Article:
Lorry driver doom and muted Marxism

Top of the Charts

Afternoon all,

I’m worried we Brits don’t know how to row properly anymore. Obviously we still love a debate – the volume is probably up if anything – but we seem to love rowing about the wrong things or at cross purposes. First, we had the PM-induced “are wage rises on the back of lower migration a good thing” row, which totally ignored the reality that the growth rates of prices rather not wages is where the action is. And now, in response to those fast-rising prices, we’ve got a massive barney going on about whether the Bank of England is about to hike interest rates – which is a nuts focus given that there’s nothing the Bank can do about global gas prices and all of the real macro policy action is happening in the Treasury (see COTW).

All of this also misses the real national disgrace: the Budget is next week in the middle of half-term. This is a childcare-trauma-inducing torpedo aimed directly at the middle aged, economic policy bureaucrat class. As a result you can expect full passive aggressive Resolution analysis overnight next Wednesday. And I can expect really narky kids. Which is nice.

Obviously you come to TOTCs for the lifestyle advice, so here’s our prescription: don’t row this weekend, read instead. Have a good one.

Torsten Bell
Chief Executive
Resolution Foundation


Local locking. Rubbish policy can make for good economics. A new Bank of England working paper uses the farce of last year’s local lockdowns to unpick how important lockdowns vs voluntary behaviour were in reducing economic activity. Examining small firms just inside and outside the lockdown boundaries, they find firm revenue fell by 8 per cent more for lockdown-affected firms than those unaffected. That means less than half of the overall reduction in revenue during this time period (circa 20 per cent) can be attributed to the lockdown measures rather than voluntary behaviour change. Obviously of some relevance as we go into a winter with high case rates…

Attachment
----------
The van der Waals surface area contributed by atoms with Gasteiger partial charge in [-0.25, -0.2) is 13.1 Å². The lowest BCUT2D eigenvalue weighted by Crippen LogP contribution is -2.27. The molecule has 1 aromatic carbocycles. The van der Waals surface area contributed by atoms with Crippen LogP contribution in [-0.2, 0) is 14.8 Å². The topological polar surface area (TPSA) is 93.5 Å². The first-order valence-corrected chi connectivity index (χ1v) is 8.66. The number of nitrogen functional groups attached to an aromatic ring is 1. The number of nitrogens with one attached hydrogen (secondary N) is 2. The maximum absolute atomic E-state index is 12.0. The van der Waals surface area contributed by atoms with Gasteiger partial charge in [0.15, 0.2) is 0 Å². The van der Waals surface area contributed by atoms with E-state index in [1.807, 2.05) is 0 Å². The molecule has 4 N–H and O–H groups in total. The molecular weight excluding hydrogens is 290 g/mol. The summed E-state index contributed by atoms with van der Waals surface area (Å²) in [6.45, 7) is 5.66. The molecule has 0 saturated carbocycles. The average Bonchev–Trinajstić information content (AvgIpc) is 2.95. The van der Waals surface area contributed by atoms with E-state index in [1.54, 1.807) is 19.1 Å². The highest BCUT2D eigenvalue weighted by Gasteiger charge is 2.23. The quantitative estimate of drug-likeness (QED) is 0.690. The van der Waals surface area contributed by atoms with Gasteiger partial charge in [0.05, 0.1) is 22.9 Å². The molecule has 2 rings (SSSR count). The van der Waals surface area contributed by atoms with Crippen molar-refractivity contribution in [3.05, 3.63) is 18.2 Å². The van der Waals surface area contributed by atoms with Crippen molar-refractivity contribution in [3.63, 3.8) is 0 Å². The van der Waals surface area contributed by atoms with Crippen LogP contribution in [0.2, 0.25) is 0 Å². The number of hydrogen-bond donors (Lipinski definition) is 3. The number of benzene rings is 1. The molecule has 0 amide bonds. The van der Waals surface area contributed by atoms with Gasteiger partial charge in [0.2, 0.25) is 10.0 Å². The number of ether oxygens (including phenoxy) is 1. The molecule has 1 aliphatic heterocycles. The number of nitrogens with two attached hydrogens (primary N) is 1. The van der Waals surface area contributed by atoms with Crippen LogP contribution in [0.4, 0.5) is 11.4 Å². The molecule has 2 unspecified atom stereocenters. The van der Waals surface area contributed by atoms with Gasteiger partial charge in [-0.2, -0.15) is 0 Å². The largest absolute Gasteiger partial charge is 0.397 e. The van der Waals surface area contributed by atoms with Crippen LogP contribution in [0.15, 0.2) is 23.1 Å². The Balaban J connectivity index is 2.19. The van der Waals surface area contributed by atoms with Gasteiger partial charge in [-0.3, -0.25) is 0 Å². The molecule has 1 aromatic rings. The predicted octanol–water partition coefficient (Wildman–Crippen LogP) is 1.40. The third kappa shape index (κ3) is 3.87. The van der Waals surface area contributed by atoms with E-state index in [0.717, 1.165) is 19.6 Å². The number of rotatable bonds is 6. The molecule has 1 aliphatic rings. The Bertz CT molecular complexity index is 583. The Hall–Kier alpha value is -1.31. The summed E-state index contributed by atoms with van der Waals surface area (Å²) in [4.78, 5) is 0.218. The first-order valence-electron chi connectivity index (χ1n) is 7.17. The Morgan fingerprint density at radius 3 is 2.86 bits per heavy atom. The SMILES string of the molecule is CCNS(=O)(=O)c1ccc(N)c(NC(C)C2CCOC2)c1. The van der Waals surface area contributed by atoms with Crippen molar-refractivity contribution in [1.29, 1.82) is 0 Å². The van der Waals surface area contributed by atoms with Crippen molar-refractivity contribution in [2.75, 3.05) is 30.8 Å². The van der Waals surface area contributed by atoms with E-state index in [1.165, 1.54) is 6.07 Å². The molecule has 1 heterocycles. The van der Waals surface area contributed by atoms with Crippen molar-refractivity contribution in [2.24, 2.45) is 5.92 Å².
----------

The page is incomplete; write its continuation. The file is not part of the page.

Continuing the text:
Highlighting HGVs. Lorry driver doom has dominated the news, so good on the ONS for swiftly turning round some much-needed data in a new blog. It shows why we’ve got a problem: HGV driver numbers are down from a peak of 321, 000 in June 2017 to 268,000 recently – with most of the fall mid-pandemic. There’s been a row about how much this fall is about EU vs UK drivers quitting. Both is the answer. British drivers were already exiting before the pandemic, with EU driver numbers holding up – but once the pandemic started the latter reduced by 30 per cent (vs a 10 per cent fall for the Brits). This is also an old workforce: almost 60 per cent are aged 45 to 65, vs just under 40 per cent for the population as a whole. The biggest falls are for 46-55 year old drivers, whose numbers have dropped consistently over the past four years – down almost 30 per cent. But the story for other age groups is more nuanced – the numbers of those aged 55-65 or under 36 were actually increasing pre-pandemic. Allegedly Fatima (the ballerina)’s next job could be in cyber, but for the rest of us HGV driving is the way to go.